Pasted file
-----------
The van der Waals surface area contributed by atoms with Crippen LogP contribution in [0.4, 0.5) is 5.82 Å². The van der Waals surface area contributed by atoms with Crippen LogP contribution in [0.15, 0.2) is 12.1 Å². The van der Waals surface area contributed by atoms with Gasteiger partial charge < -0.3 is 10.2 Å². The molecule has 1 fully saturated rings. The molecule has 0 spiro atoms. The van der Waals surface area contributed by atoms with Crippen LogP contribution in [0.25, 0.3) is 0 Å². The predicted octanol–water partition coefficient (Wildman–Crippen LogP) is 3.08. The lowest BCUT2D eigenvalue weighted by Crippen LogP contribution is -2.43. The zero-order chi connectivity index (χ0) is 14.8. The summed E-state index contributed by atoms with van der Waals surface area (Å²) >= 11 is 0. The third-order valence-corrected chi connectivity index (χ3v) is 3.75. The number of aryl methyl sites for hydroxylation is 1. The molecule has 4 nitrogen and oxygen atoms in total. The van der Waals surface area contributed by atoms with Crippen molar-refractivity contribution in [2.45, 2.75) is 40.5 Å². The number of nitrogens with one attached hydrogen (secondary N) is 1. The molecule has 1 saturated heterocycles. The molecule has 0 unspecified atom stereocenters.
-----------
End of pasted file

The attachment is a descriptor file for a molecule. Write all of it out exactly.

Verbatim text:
The van der Waals surface area contributed by atoms with Crippen LogP contribution in [0.4, 0.5) is 5.82 Å². The van der Waals surface area contributed by atoms with Crippen LogP contribution in [0.15, 0.2) is 12.1 Å². The van der Waals surface area contributed by atoms with Gasteiger partial charge < -0.3 is 10.2 Å². The molecule has 1 fully saturated rings. The molecule has 0 spiro atoms. The van der Waals surface area contributed by atoms with Crippen LogP contribution in [0.25, 0.3) is 0 Å². The predicted octanol–water partition coefficient (Wildman–Crippen LogP) is 3.08. The lowest BCUT2D eigenvalue weighted by Crippen LogP contribution is -2.43. The zero-order chi connectivity index (χ0) is 14.8. The summed E-state index contributed by atoms with van der Waals surface area (Å²) >= 11 is 0. The third-order valence-corrected chi connectivity index (χ3v) is 3.75. The number of aryl methyl sites for hydroxylation is 1. The molecule has 4 nitrogen and oxygen atoms in total. The van der Waals surface area contributed by atoms with Crippen molar-refractivity contribution in [2.45, 2.75) is 40.5 Å². The number of nitrogens with one attached hydrogen (secondary N) is 1. The molecule has 1 saturated heterocycles. The molecule has 0 unspecified atom stereocenters.